We think we have to suppress our emotions. We think that, if we want to be strong, or at least appear it, we have to be totally imperturbable, always appearing calm and collected, masking any and every emotion that reveals the contrary. That’s what “stoic” means right?
Author, clinical psychologist, and the developer of Emotion Focused Couple Therapy, Dr. Sue Johnson warns—from years of scientific research and evidence—that repression doesn’t work. In fact, it’s a danger. In her book, Love Sense, she spends a chapter talking about the right way to deal with emotions. She writes:
“Scans showed that suppression actually heightened activity in the amygdala, ‘fear central’ in the brain. Stifling emotional reaction had a rebound effect: the women became so stressed and tense from holding back that the negative emotional effect was exacerbated. By contrast, the more distancing reappraisal strategy…showed activation of the prefrontal cortex, the region of the brain that regulates emotion and turns down activity in the amygdala.
Reappraisal intervenes as emotion is being generated and thus is able to modify and shape it. Suppression, on the other hand, occurs after the emotion registers in the brain. We have to work very hard to push down intense emotion; our heart rate speeds up, and stress chemicals pour out. Think of capping a ready-to-erupt volcano: the bottled-up force makes the eventual explosion stronger. That’s why we see people suppress, suppress, suppress, then blow!”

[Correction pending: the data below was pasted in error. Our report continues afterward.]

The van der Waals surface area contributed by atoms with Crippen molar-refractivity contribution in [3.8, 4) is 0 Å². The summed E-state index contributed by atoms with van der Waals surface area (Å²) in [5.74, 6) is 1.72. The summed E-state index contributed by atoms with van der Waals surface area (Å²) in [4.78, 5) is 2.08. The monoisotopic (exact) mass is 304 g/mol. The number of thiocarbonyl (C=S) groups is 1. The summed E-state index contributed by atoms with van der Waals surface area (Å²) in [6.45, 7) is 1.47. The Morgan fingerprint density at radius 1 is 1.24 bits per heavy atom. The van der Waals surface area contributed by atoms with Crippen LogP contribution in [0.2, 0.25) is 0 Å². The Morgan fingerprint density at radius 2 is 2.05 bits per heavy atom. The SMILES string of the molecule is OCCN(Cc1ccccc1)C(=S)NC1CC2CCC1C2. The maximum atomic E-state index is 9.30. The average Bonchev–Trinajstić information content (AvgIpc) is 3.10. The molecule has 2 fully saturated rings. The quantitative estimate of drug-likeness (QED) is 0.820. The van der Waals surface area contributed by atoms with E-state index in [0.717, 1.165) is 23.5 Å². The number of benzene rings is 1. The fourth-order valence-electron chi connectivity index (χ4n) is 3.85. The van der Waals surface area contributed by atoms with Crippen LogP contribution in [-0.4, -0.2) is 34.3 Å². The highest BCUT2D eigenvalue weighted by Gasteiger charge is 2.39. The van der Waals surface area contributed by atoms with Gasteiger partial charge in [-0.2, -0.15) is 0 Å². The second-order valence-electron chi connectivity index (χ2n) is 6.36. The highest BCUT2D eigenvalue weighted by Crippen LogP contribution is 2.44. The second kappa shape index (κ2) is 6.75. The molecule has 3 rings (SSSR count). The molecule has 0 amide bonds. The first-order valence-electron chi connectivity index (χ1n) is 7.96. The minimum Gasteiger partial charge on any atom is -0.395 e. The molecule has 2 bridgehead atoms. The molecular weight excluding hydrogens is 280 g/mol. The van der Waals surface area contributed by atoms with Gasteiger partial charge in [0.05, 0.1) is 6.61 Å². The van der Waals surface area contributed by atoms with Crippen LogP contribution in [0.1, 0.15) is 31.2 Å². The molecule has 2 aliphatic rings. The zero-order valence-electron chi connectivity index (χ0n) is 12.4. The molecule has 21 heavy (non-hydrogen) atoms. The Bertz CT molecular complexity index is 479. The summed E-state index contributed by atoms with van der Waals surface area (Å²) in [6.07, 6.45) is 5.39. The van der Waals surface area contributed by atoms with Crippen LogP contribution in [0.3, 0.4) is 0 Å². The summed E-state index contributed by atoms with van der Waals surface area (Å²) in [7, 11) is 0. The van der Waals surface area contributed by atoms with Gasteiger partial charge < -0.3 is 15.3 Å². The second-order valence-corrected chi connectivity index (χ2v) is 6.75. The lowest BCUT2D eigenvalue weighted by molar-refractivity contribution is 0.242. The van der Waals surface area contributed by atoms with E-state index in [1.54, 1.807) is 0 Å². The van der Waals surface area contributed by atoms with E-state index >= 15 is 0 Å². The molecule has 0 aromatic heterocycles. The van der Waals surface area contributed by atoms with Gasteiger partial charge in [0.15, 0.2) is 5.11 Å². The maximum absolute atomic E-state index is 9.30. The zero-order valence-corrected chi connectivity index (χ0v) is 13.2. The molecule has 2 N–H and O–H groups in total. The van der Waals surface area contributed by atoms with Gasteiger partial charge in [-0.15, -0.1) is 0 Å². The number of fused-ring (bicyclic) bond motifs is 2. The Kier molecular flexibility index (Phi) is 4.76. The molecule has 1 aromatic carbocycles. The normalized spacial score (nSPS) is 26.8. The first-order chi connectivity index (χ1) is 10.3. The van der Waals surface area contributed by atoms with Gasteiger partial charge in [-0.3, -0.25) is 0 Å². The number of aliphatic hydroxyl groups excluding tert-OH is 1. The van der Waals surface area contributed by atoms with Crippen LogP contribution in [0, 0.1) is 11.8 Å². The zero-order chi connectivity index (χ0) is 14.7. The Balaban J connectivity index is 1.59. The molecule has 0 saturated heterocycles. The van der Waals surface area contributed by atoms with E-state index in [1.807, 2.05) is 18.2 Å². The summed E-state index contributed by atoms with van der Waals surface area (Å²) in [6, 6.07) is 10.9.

Seneca said, “Every emotion is at first weak. Later it rouses itself and gathers strength as it moves along—it’s easier to slow it down than to supplant it.” Anyone who has tried to stuff down negative emotions only to reach that boiling point where you unleash all that pent-up frustration or anger or resentment—usually on someone who didn’t deserve it—knows the truth behind Seneca’s words.
Strength isn’t in burying emotions. Strength is in regulating emotions, sharing, processing, talking through them. To catch them and break them down when they first arise. Not stuffing them down. Not letting fear or anger or doubt bounce around and bubble in your mind, Not dumping your half processed resentments or disappointments on other people, but transcending them through love and connection and reason.